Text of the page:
Civil Engineering Master's Degree: Salary and Career Facts

Research what it takes to become a civil engineer. Learn about education requirements, licensing, salary and job outlook to find out if this is the career for you. Schools offering Civil Engineering degrees can also be found in these popular choices.

What Is a Civil Engineer?

Civil engineers design, create and renew large-scale structures such as dams, bridges, roads and water supply systems. They usually specialize in a particular area, such as structural or geotechnical engineering. They must factor in cost, risk analysis and government regulations when developing designs, and ensure all necessary permits and licenses are obtained. Soil testing must be supervised to make certain that foundations are safe. Materials should also be tested. Civil engineers are also responsible for the maintenance and repair of their structures. Civil engineers can earn a master's degree to facilitate an advance to project management. The following chart gives you an overview of what you need to know about entering this field.

Degree Required Bachelor's degree
Education Field of Study Civil engineering with specialty such as: construction, water & coastal, computing systems, geotechnology, geoenvironmental
Key Skills Engineering design, project management, technical problem-solving, budgeting
Licensure Required License required for engineers who work directly with the public
Job Growth (2014-2024) 8%*
Median Salary (2015) $82,220*

Source: *U.S. Bureau of Labor Statistics

What Will a Master's Program in Civil Engineering Teach Me?

In a Master of Civil Engineering (MCE) program, your focus will be on learning to design, construct and oversee the building of some of the community's major structures, such as tunnels, irrigation systems, roadways and waste management systems. Six main areas--transportation, water resources, structure and mechanics, environmental engineering, geotechnical engineering and construction--will either be incorporated into the program or be offered as a concentration. Your courses will be aimed more toward the building and structural analysis of your chosen concentration.

Many MCE programs are offered both online and on campus. Subjects that may be brought up during your study include project management, construction law, air quality, wastewater systems design, structural systems, hydrology, infrastructure management, transportation systems planning and seismic measuring.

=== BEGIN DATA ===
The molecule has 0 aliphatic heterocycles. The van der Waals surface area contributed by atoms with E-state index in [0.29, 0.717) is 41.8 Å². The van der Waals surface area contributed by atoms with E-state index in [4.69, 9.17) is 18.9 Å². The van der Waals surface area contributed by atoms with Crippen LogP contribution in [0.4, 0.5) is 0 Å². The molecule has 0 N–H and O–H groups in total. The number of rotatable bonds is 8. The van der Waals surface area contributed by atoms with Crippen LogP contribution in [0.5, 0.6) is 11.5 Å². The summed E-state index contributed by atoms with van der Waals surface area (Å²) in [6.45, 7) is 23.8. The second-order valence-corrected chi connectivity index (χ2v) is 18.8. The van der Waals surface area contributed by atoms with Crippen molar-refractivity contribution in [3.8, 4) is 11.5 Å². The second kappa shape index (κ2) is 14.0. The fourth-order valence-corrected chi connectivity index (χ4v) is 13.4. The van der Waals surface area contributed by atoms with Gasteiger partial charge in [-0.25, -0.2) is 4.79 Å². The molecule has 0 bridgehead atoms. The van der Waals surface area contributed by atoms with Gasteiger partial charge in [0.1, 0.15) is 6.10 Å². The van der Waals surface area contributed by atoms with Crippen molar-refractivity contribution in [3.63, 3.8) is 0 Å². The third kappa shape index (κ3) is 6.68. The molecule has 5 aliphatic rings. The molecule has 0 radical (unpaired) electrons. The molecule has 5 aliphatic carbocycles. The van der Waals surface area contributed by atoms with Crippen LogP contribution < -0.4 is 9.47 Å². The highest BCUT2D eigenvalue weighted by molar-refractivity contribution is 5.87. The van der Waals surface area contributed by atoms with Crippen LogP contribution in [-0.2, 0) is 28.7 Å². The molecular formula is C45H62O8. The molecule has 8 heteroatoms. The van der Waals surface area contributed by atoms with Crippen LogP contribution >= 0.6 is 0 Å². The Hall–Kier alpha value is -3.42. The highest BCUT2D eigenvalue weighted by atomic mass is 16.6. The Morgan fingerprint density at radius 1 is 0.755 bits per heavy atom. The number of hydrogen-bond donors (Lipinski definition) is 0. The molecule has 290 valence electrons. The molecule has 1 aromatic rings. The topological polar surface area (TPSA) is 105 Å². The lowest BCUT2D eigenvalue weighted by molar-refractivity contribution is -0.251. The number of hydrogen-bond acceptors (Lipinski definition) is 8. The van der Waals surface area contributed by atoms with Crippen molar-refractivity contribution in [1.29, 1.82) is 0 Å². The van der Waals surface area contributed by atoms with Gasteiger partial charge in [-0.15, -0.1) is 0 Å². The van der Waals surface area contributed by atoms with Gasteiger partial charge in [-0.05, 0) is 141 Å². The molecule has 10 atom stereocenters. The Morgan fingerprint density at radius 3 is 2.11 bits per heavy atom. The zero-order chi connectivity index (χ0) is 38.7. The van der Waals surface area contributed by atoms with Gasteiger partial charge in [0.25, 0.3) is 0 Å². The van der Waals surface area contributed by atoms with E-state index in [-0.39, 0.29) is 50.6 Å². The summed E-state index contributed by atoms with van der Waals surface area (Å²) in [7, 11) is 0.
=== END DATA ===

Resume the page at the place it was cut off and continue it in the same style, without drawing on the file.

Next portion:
Do I Need Licensure?

Currently all 50 states require civil engineers who work in public sectors to be licensed. The National Council of Examiners for Engineering and Surveying (NCEES) produces and offers the Fundamentals of Engineering (F.E.) and the Professional Engineer (P.E.) exams that are required by each state's licensing board (www.ncees.org). Civil engineers typically take the F.E. exam during undergraduate study, and the P.E. exam after completing your degree and working under a licensed engineer for four years.

What Is the Salary for Civil Engineers?

Civil engineers made an median salary of $82,220 in 2015, according to the U.S. Bureau of Labor Statistics (www.bls.gov). Some of the highest average salaries for civil engineers were in the oil and gas extraction industry, though those industries employed relatively few civil engineers. On average, civil engineers in Texas, Alaska and California earned higher salaries than other states.

Are There Other Positions I Could Apply for?

Civil engineers specialize and can work in water purification, agriculture, hydraulics, resource management and systems analysis. Once you have received your MCE you can consider jobs with private companies, government agencies, military agencies and sustainability (green) industries.

What Are Some Related Alternative Careers?

Related careers include architects, construction managers and environmental engineers. Architects draft plans for various structures. Construction managers oversee the budget, schedule and execution of construction projects. Environmental engineers develop solution strategies to combat issues like waste disposal and pollution. All of these fields require a bachelor's degree for entry.

To continue researching, browse degree options below for course curriculum, prerequisites and financial aid information. Or, learn more about the subject by reading the related articles below:

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